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Long County Success Stories

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Naturalist Farmer Helped by EQIP

Don’t be fooled by Cecil Stafford’s overall jeans and laid back farmer appearance. This self-proclaimed naturalist is an encyclopedia of information on the natural resources on his farm and in Long County itself. In fact, he is so well known and admired that he is the naturalist for the Belfair Plantation in Bluffton, SC

Island and is a consultant with the Sea Island Golf Course.

He has labeled hundreds of trees and plants on his farm and can tell you fascinating tales about the origins of the plants names, how they were used by native Americans as medicines and ceremonial plants and much more.

He hosts tours from the Nature Conservancy and other groups, sharing his knowledge of nature and conservation with all who will listen. “There’s so much talk about debt; the only thing we can leave behind is a good conservation program. We need to preserve something for future generations,” he said.

Stafford has farmed in Long County all his life. He was raised on a dairy farm and went out on his own when he graduated from high school. “We (he and his wife Hazel) ran a dairy for six years and never had a day off; we decided to take a day off,” he said with a chuckle.

In 1974, he purchased 20 blueberry plants, dug holes with a post hole digger and began an endeavor that 35 years later has resulted in 20,000 blueberry plants - all grafted from the original 20 blueberry plants and planted by hand with a post hole digger.

And, by the way, he did all this while working full-time at the Interstate Paper Corporation. “I’ve always had other jobs to support my farming. That’s my aptitude, what I enjoy doing. That’s my calling,” he said.

Stafford’s love for the land is evident in the way he talks about the plants and animals on his farm. A casual visitor enters the farm knowing nothing about what he is seeing and leaves the farm with an appreciation for native plants, wildlife, conservation and farming in general.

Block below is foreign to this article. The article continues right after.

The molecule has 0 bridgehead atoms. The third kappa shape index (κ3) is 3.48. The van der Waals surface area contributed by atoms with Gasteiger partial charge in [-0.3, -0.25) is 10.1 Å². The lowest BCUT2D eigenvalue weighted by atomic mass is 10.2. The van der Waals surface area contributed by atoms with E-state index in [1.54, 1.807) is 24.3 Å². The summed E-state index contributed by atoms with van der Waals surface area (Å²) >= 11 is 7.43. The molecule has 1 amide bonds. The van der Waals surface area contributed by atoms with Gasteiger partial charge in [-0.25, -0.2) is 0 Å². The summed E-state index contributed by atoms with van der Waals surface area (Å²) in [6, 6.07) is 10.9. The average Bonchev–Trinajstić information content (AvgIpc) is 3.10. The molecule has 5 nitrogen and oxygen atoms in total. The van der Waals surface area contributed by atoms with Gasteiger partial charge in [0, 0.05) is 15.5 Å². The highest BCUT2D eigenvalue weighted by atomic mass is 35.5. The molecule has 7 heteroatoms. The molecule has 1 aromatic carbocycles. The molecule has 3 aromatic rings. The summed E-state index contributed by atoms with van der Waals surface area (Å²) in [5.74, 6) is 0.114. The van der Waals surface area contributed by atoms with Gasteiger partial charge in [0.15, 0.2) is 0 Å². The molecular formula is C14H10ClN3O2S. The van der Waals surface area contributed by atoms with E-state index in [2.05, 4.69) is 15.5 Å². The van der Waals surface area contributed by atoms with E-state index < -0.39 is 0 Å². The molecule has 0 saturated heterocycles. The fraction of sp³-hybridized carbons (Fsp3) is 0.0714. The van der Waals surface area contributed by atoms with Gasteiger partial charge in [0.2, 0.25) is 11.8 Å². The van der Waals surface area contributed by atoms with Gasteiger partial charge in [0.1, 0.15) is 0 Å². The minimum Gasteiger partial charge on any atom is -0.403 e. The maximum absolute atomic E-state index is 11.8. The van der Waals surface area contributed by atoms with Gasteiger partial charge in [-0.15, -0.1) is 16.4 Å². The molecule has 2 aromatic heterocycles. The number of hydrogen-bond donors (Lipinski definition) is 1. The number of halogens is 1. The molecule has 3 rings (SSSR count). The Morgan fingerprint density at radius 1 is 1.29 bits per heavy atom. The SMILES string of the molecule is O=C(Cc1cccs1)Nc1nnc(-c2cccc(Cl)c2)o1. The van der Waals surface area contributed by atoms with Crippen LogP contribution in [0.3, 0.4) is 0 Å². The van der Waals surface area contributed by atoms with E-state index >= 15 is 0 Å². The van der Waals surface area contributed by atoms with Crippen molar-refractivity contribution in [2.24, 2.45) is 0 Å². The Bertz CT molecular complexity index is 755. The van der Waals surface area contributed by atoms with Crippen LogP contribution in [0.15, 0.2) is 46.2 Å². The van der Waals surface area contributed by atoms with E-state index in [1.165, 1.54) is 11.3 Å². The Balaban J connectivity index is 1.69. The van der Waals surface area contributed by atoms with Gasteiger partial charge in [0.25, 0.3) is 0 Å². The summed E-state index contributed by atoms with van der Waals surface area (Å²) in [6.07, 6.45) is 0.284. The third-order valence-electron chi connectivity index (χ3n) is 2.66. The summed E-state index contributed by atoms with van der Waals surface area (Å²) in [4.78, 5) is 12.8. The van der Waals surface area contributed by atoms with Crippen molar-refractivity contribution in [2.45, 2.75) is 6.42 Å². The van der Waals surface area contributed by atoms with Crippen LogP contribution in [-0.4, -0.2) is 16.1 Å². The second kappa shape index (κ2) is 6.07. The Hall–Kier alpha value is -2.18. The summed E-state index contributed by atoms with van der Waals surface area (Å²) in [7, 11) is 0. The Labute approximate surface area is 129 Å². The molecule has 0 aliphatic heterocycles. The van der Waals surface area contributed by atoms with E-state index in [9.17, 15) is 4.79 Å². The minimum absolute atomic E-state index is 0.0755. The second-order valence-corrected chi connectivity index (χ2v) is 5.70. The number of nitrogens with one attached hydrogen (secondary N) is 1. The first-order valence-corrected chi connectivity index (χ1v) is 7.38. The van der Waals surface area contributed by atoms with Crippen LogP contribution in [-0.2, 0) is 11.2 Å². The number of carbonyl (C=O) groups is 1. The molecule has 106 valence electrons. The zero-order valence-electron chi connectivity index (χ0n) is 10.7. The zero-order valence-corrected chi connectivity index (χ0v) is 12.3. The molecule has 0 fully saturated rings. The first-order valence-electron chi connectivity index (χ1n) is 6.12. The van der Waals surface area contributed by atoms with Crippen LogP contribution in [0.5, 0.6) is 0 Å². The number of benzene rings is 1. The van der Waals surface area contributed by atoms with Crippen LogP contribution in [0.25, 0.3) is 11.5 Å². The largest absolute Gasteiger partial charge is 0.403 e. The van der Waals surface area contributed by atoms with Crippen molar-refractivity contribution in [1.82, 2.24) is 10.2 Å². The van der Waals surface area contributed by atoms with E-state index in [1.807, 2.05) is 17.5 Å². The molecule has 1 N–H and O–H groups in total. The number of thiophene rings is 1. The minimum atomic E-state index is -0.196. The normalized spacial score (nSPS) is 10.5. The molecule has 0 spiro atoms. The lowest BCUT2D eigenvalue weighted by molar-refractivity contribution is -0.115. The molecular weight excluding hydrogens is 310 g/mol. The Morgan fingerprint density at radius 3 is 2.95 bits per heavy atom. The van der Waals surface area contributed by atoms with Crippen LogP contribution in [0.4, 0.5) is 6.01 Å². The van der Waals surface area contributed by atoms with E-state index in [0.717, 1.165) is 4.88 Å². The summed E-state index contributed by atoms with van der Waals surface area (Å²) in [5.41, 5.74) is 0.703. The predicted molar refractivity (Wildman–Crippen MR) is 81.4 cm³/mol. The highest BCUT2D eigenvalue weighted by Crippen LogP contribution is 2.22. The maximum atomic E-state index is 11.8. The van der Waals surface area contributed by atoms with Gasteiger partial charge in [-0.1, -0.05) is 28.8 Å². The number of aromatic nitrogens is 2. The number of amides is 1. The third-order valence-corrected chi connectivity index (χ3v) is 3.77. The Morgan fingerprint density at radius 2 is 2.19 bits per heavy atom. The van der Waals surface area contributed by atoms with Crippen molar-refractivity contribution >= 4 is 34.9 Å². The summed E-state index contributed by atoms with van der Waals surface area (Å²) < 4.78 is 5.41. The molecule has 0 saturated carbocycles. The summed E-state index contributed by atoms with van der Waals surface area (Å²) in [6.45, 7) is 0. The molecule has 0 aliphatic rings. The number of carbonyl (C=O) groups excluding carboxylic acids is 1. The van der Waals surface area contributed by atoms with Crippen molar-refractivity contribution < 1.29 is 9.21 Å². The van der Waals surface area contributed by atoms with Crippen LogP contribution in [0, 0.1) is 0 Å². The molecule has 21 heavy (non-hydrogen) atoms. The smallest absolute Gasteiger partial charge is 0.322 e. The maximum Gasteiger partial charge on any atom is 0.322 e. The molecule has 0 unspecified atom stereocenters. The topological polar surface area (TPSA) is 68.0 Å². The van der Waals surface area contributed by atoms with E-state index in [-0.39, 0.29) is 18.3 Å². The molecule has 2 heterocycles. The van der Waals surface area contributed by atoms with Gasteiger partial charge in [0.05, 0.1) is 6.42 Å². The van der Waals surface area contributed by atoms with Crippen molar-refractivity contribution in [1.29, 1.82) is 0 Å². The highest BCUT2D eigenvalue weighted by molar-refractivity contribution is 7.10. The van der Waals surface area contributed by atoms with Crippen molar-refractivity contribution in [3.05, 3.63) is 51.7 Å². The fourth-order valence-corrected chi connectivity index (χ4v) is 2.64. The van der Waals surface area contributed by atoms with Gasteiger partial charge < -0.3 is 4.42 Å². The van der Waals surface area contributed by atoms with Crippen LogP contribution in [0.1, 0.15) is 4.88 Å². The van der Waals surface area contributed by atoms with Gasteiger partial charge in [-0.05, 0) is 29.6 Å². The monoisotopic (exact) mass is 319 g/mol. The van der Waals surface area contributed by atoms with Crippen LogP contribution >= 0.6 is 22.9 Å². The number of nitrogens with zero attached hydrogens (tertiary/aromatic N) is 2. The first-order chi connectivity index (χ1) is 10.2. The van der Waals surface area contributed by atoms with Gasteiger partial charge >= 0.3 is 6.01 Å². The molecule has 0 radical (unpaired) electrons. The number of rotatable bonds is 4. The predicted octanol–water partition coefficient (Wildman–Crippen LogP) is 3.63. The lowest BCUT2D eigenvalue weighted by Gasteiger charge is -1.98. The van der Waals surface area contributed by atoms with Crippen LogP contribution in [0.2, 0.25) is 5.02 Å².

He contacted NRCS for some help to improve the natural resources on his land. “I think mainly we had some really poor soil; with their (NRCS personnel) education and technical expertise, they showed me how to put the right plants on the right soil.”

Years ago, NRCS personnel helped Stafford install drain tile and provided technical assistance on the installation of a farm pond. He did not receive financial assistance, but rather the technical assistance that helped him decide the best spot for the pond. Then, he learned about silvopasture, rotational grazing and prescribed burning from NRCS.

He applied and was accepted into the Environmental Quality Incentives Program (EQIP). 3,044 ft. of fencing was installed to exclude livestock (goats) from sensitive/wetland areas and to establish a rotational grazing system that will make more efficient use of grazing resources.

Rotational grazing is an essential management practice for reducing parasite loads in the goat herd.

He established 68 acres of silvopasture to increase the amount of forage available for grazing and to facilitate a rotational grazing system. Silvopasture allows Stafford to produce two agricultural crops (livestock, timber) on the same acreage increasing the overall productivity of his operation. About 31 acres were burned to control unwanted species and increase forage productivity within existing silvopasture.

On his own, Stafford has planted thousands of plants and trees for wildlife. His farm is home to the gopher tortoise and Eastern indigo snake-both threatened species. A bateman warbler - one of the rarest birds in North America - was seen on his land. He has five Georgia State Champion trees on his property.

A champion tree is the biggest know tree of that species in the state. He is a recipient of the Georgia Forestry Stewardship Award. When asked about the assistance he received from NRCS, Stafford had this to say, “Gracious, I couldn’t do it without it (the EQIP program and technical assistance from NRCS staff).

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